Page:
Scientists have produced cells with synthetic DNA. Can biology now establish the nature of life?
© iLexx - iStockphoto.comThe list of ingredients is short. Lots of carbon, hydrogen and oxygen, a generous helping of nitrogen, some phosphate and a little sulphur. Finally salts, a pinch of cobalt, zinc and manganese. One could fertilise fields with it. Or create life. The precise mixture that transformed elements of dead matter into living nature has been lost for four billion years. Back then, it was clearly a hit. Soon after the first, primitive life forms came into being, Earth was teeming: bacteria, protozoa, fungi, plants and then finally animals appeared - life was a recipe for success.
Matter created in test tubes and machines comes to life for the first timeTo date no-one has even come close to cataloguing the world's breathtaking biological diversity, let alone decoded its elementary force. Only one thing is certain: all living things on Earth are descended from a proto life form from the early period of the planet. But what was the spark made of that set off the fireworks of organic nature - and keeps life going to this day? »At what point does the decisive transition from dead to living matter occur?«, wonders chemist Helmut Schwarz of Berlin's Humboldt University, one of the best in his field. »To this day we don't know.«
Of all the biological sciences, it is the youngest discipline that is stepping up to provide an answer: synthetic biology aims to specifically alter life forms, control their inner processes, even create new creatures. Together with genome research it is penetrating ever deeper towards the core of life. How far it has already come became apparent last Friday, when visionary researcher Craig Venter presented his latest coup in the academic journal Science. In the laboratories of his private J. Craig Venter Institute (JCVI) in Rockville, Maryland, scientists have created a micro-organism that is entirely controlled by artificially synthesised DNA - which was created in machines from dead atoms. And this creature is growing and multiplying: »My God - it lives«, shuddered the Frankfurter Rundschau newspaper.
In 1998, Venter attracted worldwide attention with the start of his legendary race against the international project to decipher the human genome. The newspapers celebrated him as a genomics guru. The furore was no smaller when he promised to create life. Artificially programmed cells, explained Venter, could make the principles of life apparent while ridding the world of energy problems, producing medicines or purifying polluted ground along the way.
His team, which includes some of the brightest minds in technology and theory, has meanwhile carried out four spectacular experiments:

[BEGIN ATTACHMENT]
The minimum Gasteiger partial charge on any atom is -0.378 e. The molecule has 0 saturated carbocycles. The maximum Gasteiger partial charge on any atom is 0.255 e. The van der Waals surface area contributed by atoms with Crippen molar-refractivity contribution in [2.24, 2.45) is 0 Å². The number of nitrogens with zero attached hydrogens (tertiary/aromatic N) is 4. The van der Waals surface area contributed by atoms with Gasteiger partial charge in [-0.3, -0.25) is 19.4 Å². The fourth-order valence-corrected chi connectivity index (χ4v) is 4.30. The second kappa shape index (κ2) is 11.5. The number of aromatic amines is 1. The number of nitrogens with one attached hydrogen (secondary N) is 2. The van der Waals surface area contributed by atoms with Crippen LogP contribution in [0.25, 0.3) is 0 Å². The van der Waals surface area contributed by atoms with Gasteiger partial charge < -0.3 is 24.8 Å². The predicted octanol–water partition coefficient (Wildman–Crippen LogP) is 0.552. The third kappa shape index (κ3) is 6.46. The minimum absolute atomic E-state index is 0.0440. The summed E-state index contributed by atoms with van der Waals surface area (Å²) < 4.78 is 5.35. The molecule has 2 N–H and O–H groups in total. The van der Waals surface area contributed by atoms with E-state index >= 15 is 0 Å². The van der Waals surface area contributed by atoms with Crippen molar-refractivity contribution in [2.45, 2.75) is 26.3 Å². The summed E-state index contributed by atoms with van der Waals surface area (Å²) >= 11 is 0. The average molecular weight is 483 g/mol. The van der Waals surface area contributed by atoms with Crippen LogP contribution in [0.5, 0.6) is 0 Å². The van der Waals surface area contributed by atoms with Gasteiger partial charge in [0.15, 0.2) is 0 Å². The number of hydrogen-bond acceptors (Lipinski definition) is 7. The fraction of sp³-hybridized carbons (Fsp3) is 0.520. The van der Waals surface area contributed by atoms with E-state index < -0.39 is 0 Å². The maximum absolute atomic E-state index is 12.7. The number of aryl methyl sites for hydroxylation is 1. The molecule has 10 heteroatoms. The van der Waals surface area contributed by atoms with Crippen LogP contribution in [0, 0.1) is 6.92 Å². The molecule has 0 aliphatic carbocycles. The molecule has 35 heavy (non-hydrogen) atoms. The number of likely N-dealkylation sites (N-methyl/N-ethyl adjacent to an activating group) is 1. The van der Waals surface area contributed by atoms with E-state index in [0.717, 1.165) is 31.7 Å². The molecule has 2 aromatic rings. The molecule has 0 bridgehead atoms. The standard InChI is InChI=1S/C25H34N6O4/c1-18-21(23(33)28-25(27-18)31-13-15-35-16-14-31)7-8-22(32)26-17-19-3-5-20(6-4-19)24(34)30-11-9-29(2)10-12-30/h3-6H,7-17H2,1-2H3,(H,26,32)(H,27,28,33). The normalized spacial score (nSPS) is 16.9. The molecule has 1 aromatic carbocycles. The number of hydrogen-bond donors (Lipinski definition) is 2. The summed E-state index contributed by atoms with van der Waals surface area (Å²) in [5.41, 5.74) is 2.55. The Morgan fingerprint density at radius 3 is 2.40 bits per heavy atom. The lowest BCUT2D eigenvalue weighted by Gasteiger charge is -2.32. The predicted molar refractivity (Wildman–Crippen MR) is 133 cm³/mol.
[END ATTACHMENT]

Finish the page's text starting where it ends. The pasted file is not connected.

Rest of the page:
- The scientists perfected the process of genome transplants. For the first time, they succeeded in transferring the complete genetic information of one type of bacteria to another.
- In 2006 they removed all unnecessary ballast from the genes of the Mycoplasma genitalium germ and defined the genetic minimum without which a cell cannot exist, an essential code of less than 400 genes.
- In 2008 they succeeded in transforming digitalised genetic information back into bio matter. By means of database codes the researchers reconstructed bacterial DNA piece by piece.
- In a fourth and decisive step, Venter's team has now brought synthetic DNA to life. Transferred into the cell capsule of a different type of bacteria, the artificial molecule took control of its life functions. Under its command the foreign microbes were transformed into members of the species from which the template for the synthetic DNA transplant had come.
The converted organism, explains Venter with no hint of modesty, is »the first self-replicating species whose parents are a computer file«. No promethean spark as in Mary Shelley's literary original was required to awaken the Frankencell in Maryland; its vital essence is information, encoded in the letter sequence of the artificial molecule bearing the cryptic name JCVI-syn1.0. Now at the very latest Rudolf Virchow's belief that every cell is created from a cell (»omnis cellula e cellula«) seems outdated. Venter's creation was not made out of thin air, however. His team required almost intact cells for the experiment. But laboratories worldwide are working on artificially manufacturing all other necessary components of life. Life goes on, could be read in exclusive scientists' online forum Edge, »but it will never be the same again«.
Is life a fundamental property of matter?For Venter it is a creative triumph. But his Faustian desire for knowledge has always made ethicists, theologians and politicians uncomfortable, and even more so bio scientists themselves. For some of them, »Darth Venter« is in league with the dark side of the force. »Celera - speed matters«, was the motto he issued for his company when he took on the state-run human genome consortium he had criticised as petty and plodding. He has not forgotten the scorn he received for it, and demonstrates an Old Testament thirst for revenge at every opportunity. This time by poking around in the biological community's greatest wound in front of the whole world. His success, he announced, was not merely technological progress, but also a philosophical breakthrough. Following his pioneering achievement, biology could finally address its core problem.
The life sciences do indeed find themselves faced with an uncomfortable truth. The discipline of biology - derived after all from the Greek bios (life) and logos (teaching) - has never succeeded in providing a universal explanation of life. Metabolism, growth, reproduction: the textbooks barely go beyond a phenomenological definition of life. »Biology has no theory«, says science historian Ernst-Peter Fischer. At least the idea of a vis vitalis, an immaterial life force that inhabits all organic matter - a notion that occupies esoterically minded people to this day - finally seems to have been laid to rest.